Optimal Feeding of Wild Birds in Winter
This is the time of year, after many trees and shrubs have lost their leaves, to observe birds particularly closely. They’ll be particularly numerous at a birdhouse placed next to a window or in the yard. When feeding birds, consider the animals’ varying nutritional needs and you’ll draw even more winged guests to the feeding spot.
The food preferences of most birds are usually apparent by their beak type: seedeaters such as the chaffinch and house sparrow have powerful beaks and primarily eat wild seeds, kernels, and the like. Insect eaters such as the blue tit and robin use their slim, pointed beaks to seek out bugs. Blackbirds, song thrushes, and other birds that consume berries have long, thin, strong beaks suited to picking fruits. The food you offer should be appropriate for the variety of bird and its beak type, otherwise it will remain untouched.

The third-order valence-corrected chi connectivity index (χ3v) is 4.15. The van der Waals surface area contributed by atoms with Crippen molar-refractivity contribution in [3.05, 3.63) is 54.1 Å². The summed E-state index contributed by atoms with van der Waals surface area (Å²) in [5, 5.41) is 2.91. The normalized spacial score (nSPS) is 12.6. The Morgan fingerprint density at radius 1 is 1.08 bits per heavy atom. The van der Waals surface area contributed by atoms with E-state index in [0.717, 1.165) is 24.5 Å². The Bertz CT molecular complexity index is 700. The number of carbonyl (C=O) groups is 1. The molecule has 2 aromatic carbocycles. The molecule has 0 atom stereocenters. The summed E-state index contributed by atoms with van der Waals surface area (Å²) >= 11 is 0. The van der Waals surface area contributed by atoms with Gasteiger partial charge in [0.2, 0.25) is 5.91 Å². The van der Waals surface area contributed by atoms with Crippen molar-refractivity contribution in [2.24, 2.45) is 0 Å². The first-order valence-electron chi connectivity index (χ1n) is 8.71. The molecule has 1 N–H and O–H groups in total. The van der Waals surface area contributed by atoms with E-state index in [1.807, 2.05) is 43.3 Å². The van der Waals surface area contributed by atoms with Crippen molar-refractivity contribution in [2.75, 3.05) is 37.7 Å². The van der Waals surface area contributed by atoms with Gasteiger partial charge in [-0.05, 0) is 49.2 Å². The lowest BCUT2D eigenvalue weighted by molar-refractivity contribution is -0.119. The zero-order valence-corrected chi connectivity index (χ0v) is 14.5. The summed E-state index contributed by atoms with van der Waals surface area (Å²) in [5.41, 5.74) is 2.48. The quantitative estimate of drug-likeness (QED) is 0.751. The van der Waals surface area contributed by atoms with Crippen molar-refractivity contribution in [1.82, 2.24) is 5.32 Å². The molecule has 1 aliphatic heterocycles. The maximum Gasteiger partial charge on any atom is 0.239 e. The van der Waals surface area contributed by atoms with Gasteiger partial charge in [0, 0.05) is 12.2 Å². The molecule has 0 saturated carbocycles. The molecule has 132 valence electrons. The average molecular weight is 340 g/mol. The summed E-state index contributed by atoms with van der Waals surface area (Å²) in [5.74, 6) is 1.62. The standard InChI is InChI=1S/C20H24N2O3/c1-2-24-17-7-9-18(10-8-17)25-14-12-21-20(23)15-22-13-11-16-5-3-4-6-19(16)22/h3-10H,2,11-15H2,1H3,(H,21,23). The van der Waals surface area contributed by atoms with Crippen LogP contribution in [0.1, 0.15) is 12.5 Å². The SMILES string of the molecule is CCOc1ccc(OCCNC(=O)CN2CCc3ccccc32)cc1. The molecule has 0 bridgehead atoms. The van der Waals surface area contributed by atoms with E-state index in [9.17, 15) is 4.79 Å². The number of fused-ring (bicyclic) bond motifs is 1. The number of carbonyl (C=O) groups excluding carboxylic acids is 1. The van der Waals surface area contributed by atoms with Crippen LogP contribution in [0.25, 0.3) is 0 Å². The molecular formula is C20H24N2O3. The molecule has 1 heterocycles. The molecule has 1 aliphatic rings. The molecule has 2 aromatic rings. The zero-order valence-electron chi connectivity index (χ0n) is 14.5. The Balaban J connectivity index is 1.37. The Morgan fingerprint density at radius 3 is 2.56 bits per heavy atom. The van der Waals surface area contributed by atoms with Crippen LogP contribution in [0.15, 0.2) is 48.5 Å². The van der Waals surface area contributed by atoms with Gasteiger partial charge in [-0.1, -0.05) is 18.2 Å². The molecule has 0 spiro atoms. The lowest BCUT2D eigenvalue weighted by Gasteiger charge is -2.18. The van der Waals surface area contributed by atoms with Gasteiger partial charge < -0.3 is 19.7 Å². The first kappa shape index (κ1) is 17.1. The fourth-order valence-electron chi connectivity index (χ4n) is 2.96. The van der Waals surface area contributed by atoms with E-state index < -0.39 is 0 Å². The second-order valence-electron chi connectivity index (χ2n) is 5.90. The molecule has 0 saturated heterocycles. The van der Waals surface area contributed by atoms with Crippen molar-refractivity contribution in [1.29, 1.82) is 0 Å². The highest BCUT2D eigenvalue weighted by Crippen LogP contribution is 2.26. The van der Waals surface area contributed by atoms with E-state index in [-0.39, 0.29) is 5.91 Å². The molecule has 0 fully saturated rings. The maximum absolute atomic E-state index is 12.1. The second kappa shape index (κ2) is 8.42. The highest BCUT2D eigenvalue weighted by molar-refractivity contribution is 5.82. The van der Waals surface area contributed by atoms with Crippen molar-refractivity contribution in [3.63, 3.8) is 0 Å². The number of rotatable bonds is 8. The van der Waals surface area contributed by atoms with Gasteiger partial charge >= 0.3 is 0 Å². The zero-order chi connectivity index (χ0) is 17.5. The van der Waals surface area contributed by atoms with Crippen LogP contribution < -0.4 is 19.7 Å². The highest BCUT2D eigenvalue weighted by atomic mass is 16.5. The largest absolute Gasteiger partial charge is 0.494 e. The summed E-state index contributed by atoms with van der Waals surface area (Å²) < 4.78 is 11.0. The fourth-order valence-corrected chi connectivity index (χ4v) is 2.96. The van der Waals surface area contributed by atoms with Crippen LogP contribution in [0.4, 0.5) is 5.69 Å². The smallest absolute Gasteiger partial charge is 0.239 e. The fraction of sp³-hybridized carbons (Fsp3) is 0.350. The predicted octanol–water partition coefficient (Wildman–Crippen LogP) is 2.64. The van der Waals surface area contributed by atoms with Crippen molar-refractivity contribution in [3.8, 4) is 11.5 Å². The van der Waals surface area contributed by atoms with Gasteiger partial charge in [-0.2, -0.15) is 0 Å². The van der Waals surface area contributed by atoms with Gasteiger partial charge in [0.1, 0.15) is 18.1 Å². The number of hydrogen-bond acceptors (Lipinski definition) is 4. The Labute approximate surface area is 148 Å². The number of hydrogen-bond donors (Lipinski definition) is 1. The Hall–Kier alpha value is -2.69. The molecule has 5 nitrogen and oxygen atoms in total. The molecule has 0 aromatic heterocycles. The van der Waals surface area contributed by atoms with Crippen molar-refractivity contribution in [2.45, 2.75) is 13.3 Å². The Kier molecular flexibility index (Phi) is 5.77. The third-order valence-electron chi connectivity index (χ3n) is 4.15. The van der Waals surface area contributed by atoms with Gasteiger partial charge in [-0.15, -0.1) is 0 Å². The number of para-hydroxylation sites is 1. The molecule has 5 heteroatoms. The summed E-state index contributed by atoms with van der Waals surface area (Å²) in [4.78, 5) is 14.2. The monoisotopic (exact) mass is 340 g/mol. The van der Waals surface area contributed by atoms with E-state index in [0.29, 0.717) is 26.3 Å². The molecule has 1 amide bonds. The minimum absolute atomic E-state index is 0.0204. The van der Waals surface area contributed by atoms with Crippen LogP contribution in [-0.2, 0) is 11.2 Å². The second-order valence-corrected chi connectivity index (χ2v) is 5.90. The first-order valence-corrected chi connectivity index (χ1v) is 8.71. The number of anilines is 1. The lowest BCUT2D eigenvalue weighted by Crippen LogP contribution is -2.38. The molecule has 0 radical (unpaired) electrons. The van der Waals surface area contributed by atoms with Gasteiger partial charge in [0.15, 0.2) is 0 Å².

It makes sense to create several feeding spots around the garden. That means less stress for the birds, who won’t feel like they have to fight each other for limited food. Use mixes with different recipes suitable for insect, seed, and berry eaters, and various types of birds will gravitate to each spot, accordingly. Food that is meant to appeal to all types of birds is called a mix and contains berries, kernels, sunflower seeds, and fortified oat flakes. It’s a good idea to supplement fixed feeding spots with randomly placed suet cakes, which don’t require a bird house. When hanging these on tree limbs, make absolutely sure that they won’t become a target for predators like cats.